Finally, don’t forget to address the ph level of your soil.  Even if you have applied the proper amount of fertilizer the plants can not fully utilize it if the ph level is not correct. Ph levels can be adjusted with either purchased lime or gathered seashell sand.

Next week’s column — Understanding crop rotation.

Brought to you by Down-To-Earth U-Pick Garden

2103 Sawmill Creek Road

Open June-August / Mon-Sat 11:00-6:00

747-6108 or 738-2241

http://downtoearthupick.blogspot.com/

Read Full Post »

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The Sitka Local Foods Network will host its second work party of the season from 2-4 p.m on Saturday, April 21, at St. Peter’s Fellowship Farm (located behind St. Peter’s By The Sea Episcopal Church on Lincoln Street, above Crescent Harbor).

Produce grown at St. Peter’s Fellowship Farm is sold during the Sitka Farmers Markets to help fund Sitka Local Foods Network projects throughout the year.

Our first work party on April 14 was an absolute success (see photo slideshow above), and we’d like to continue to build on this momentum. We’ll continue with bed building, adding amendments to the soil, laying down wood chips to prevent future weeds and lots more.  Tools and teaching will be provided.  Dress for the weather.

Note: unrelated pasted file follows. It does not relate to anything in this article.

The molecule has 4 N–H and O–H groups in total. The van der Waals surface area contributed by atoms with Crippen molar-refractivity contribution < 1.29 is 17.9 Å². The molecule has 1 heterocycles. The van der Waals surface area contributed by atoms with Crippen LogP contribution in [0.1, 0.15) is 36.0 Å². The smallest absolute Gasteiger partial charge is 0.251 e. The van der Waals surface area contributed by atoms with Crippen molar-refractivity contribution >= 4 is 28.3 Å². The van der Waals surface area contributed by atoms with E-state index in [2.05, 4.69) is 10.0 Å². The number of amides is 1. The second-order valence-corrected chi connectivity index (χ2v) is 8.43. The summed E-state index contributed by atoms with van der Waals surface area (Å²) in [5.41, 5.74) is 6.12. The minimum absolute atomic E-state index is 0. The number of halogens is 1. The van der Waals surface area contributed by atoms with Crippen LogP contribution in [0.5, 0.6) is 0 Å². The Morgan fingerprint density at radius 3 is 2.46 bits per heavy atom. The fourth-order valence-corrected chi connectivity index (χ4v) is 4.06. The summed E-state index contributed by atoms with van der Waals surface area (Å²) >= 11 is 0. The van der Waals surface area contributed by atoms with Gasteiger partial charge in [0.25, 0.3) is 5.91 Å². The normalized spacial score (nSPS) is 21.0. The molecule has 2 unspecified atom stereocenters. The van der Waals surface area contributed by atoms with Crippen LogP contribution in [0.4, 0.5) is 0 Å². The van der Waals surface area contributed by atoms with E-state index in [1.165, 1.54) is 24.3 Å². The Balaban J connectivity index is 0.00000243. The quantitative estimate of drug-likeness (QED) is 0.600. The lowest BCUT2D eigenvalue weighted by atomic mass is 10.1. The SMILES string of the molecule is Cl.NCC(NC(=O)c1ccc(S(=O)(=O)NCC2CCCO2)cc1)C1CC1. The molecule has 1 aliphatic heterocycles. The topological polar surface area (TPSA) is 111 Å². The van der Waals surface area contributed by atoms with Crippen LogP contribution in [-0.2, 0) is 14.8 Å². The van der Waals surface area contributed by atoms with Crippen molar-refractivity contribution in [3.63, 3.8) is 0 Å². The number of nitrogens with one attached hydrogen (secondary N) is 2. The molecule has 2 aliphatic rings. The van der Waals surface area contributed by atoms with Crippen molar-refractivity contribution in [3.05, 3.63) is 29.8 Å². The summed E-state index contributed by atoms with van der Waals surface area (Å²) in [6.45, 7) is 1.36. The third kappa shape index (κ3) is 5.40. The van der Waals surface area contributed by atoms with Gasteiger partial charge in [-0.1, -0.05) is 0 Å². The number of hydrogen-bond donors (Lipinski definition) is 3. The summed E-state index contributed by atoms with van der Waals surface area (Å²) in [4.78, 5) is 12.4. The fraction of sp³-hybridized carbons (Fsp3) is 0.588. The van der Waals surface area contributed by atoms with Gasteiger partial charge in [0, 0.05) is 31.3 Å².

For more information, contact St. Peter’s Fellowship Farm lead gardener Laura Schmidt at 623-7003 or 738-7009. We will need a lot of bodies for this work party. We will start planting the gardens in May, once we’re past the final freeze.

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The butter clam has one set of rings that go one direction only, around the same center point (Photo courtesy of Alaska Department of Environmental Conservation)

The butter clam has one set of rings that go one direction only, around the same center point (Photo courtesy of Alaska Department of Environmental Conservation)

This past week, there were four suspected cases of paralytic shellfish poisoning (PSP) reported in Juneau. These four cases, combined with a couple of PSP cases in the Ketchikan/Metlakatla areas this winter and record-high levels of the PSP toxin found in shellfish last summer should serve as reminders that the state discourages eating recreationally and subsistence-harvested shellfish on most beaches in Alaska.